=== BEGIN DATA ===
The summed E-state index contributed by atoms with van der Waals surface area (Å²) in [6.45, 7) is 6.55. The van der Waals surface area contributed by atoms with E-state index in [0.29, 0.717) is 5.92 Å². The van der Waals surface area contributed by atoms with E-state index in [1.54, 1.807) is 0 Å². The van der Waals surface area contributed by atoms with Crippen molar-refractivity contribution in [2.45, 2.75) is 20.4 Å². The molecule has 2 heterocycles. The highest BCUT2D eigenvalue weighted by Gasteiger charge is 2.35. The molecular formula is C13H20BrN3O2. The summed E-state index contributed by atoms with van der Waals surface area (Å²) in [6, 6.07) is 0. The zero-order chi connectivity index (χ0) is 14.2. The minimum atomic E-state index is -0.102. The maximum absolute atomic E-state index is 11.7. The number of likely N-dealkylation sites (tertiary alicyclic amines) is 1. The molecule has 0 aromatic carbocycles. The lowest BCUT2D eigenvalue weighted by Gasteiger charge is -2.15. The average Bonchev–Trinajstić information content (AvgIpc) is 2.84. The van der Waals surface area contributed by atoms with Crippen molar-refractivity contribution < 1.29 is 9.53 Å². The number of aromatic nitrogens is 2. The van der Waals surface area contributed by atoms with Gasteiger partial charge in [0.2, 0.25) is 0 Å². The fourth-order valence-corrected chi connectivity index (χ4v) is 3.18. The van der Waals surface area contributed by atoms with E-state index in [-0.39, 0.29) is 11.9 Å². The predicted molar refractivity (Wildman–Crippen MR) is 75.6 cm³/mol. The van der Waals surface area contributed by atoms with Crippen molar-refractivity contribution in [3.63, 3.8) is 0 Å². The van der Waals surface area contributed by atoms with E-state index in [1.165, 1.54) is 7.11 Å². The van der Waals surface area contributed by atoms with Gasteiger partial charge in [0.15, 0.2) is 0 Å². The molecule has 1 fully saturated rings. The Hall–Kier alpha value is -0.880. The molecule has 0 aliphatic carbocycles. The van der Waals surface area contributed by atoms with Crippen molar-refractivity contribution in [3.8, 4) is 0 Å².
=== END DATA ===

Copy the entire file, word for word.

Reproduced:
The summed E-state index contributed by atoms with van der Waals surface area (Å²) in [6.45, 7) is 6.55. The van der Waals surface area contributed by atoms with E-state index in [0.29, 0.717) is 5.92 Å². The van der Waals surface area contributed by atoms with E-state index in [1.54, 1.807) is 0 Å². The van der Waals surface area contributed by atoms with Crippen molar-refractivity contribution in [2.45, 2.75) is 20.4 Å². The molecule has 2 heterocycles. The highest BCUT2D eigenvalue weighted by Gasteiger charge is 2.35. The molecular formula is C13H20BrN3O2. The summed E-state index contributed by atoms with van der Waals surface area (Å²) in [6, 6.07) is 0. The zero-order chi connectivity index (χ0) is 14.2. The minimum atomic E-state index is -0.102. The maximum absolute atomic E-state index is 11.7. The number of likely N-dealkylation sites (tertiary alicyclic amines) is 1. The molecule has 0 aromatic carbocycles. The lowest BCUT2D eigenvalue weighted by Gasteiger charge is -2.15. The average Bonchev–Trinajstić information content (AvgIpc) is 2.84. The van der Waals surface area contributed by atoms with Crippen molar-refractivity contribution < 1.29 is 9.53 Å². The number of aromatic nitrogens is 2. The van der Waals surface area contributed by atoms with Gasteiger partial charge in [0.2, 0.25) is 0 Å². The fourth-order valence-corrected chi connectivity index (χ4v) is 3.18. The van der Waals surface area contributed by atoms with E-state index in [-0.39, 0.29) is 11.9 Å². The predicted molar refractivity (Wildman–Crippen MR) is 75.6 cm³/mol. The van der Waals surface area contributed by atoms with Crippen molar-refractivity contribution in [3.63, 3.8) is 0 Å². The van der Waals surface area contributed by atoms with E-state index in [1.165, 1.54) is 7.11 Å². The van der Waals surface area contributed by atoms with Gasteiger partial charge in [0.15, 0.2) is 0 Å². The molecule has 1 fully saturated rings. The Hall–Kier alpha value is -0.880. The molecule has 0 aliphatic carbocycles. The van der Waals surface area contributed by atoms with Crippen molar-refractivity contribution in [3.8, 4) is 0 Å².